GMM Studios: Building Ynnari Display – Part 1
GMM Studios’ Ynnari display is incredible. Come and see how this ancient temple world was sculpted, and watch a true master of the hobby at work.
Supplies ready to go! Whole lot of Smooth-On two part clay, wood trim, and some hardware. Getting the best quality wood possible goes a long way both in aesthetics and durability.
Basic frame for the front out of pine. This display was built dual purpose – the front part was designed to fit over a wheeled cart for smaller tournaments, and later built a second larger half to combine the two for huge games and events.
The two plates of the frame of the front and back halves needed something to keep them lined up when locking together. For this I bored 1 inch dowels through both while clamped together.
Little epoxy just on the one side. Two part epoxy and some rough surface more than enough, but could also shoots some brads into it if a guy wanted.
Dowels cut, epoxied and ready, then a little sanding and testing. Afterward this back plate was set aside until I worked on the back.
Couple of supports to add more point of contact for the foam and to keep the bottom level when sitting on the cart.
Base layer of foam. Keeps things flat, solid surface to work with, and light weight. While I have made displays for myself that require a few people to move, I certainly keep transport in mind when making a display for a client. Just enough wood for lifetime durability, then fill out space with foam. Handles also added way later after the staining.
First day of clay on the front half. This smaller display is for regular games, so less over the top but with some stepping structure to help show off models, but not so tall as to get unweidly matching up with the front of the other half.
Couple more days of layers. Got a little excited and didnt get pics of every step. The clay takes a good overnight to dry.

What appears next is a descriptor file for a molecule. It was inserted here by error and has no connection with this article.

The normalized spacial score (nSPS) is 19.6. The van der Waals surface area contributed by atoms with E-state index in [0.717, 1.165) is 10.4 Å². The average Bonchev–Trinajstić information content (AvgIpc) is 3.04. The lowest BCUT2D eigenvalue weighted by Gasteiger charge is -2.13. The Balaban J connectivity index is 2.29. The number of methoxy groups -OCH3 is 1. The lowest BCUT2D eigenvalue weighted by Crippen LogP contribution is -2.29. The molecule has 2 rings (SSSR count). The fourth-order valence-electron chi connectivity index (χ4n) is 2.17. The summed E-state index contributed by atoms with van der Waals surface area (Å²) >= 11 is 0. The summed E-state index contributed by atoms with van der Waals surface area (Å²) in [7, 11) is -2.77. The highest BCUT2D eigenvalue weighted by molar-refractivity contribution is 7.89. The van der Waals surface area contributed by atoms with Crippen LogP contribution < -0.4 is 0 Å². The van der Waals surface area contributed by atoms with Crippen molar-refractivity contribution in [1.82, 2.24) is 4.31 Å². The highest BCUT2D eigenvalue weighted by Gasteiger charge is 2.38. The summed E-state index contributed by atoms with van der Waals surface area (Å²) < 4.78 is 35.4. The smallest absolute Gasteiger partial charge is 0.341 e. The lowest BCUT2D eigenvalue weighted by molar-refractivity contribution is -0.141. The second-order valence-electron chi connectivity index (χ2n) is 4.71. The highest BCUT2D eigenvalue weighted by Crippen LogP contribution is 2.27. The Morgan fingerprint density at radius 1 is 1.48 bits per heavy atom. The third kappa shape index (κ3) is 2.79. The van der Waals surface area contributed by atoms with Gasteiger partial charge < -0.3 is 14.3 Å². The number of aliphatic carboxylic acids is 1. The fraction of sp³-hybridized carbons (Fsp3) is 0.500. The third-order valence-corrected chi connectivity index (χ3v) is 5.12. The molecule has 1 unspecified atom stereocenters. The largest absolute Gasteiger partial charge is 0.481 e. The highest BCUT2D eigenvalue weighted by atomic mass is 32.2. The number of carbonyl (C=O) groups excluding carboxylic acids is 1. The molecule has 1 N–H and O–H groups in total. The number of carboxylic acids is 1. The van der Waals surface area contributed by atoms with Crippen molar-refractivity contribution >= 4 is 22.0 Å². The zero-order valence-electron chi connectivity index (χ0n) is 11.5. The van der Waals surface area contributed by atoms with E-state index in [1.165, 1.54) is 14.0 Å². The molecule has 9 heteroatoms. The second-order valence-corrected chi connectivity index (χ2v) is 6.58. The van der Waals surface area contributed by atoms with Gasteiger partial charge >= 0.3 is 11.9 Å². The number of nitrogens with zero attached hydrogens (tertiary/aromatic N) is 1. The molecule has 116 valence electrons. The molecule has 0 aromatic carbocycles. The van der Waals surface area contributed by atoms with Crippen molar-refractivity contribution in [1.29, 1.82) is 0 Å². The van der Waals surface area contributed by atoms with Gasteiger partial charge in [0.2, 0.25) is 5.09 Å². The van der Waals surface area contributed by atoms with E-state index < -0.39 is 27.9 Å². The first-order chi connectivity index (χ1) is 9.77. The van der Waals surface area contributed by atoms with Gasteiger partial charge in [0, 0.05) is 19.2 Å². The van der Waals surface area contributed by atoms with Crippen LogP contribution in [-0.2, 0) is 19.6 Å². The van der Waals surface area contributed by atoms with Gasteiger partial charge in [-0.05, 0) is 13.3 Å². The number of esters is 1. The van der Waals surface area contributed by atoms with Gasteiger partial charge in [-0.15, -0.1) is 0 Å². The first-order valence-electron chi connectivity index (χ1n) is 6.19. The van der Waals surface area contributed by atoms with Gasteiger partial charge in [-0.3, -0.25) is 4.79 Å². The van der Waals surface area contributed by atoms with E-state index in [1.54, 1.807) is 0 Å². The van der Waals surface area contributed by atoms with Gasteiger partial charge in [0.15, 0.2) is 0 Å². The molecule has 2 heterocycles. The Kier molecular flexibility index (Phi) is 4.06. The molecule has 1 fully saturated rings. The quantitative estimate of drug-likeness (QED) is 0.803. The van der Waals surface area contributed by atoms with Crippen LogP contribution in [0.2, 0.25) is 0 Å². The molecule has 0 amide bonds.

Essentially slowly layering clay in with previously sculpted rocks over and over for a real natural look.
Trees the same way. Slowly building up layers and sculpting over wire frame. When wet the clay doesnt have much structure, but once dry it is rock hard and makes a good base for detail later.
Front half done, time for the back.
Basic structure down and designed to maximize space around strict dimension requirements on the front. Back needs to stay open for future access building the warp gate. This was just me testing fit, and a test run of the latches (although not pictured, removed). The front half was then set aside and only brought back to reference alignment of the ground between the two.
First step after deciding basic structure was to make the back panels of architecture. These nice laser cut panels were done by Ironheart Artisans. I sunk all of these into layers of plastic strip and weathered the heck out of them.
Panels up and gate cut. This is tacked into place for cutting out the rest. No need to be precise on edges as it allows on the fly adjustment of the angles and all spaces would be filled in the back after for support and with detail in the front.
Making a few of many blocks. The sculpted blocks worked great, but wanted quite a few I could place that were already solid, and could be more weathered and destroyed. Allows more layers as well to have a precured step to stick in and then layer around.
Happy tree. For most of them I used a wire form, but this one I found a sad but very suitable plastic Halloween tree decoration while shopping and gave it a go. Although not much is left of it visually besides basic form. Once the tree was done I hacked off the pot.
Got very excited and didnt take so many pictures when doing the floor and trees, but there are some close ups coming. Wraithknight painted separately, stuck into a first layer of clay, and then slowly built up around.
Most of the way there building up layers. Nothing in nature is laid down at once, so a long back and forth of small efforts and amounts make it more natural looking.
I enjoyed everything on here but the trees were a special sort of fun to make. Really only about 20% of them is sculpted using tool work. Most of it is a lot of playing around with the clay and using it’s own natural qualities stretched and flipped it around, letting it layer and peel. Tools were only used for fine adjustments and a last few details to seal the deal of realism.
And that’s it folks! Will come back soon for a second round going through the painting process, as that is an equal amount of pictures. See you then, and thanks for reading.
As always for more updates, or more images of other projects, feel free to visit me elsewhere: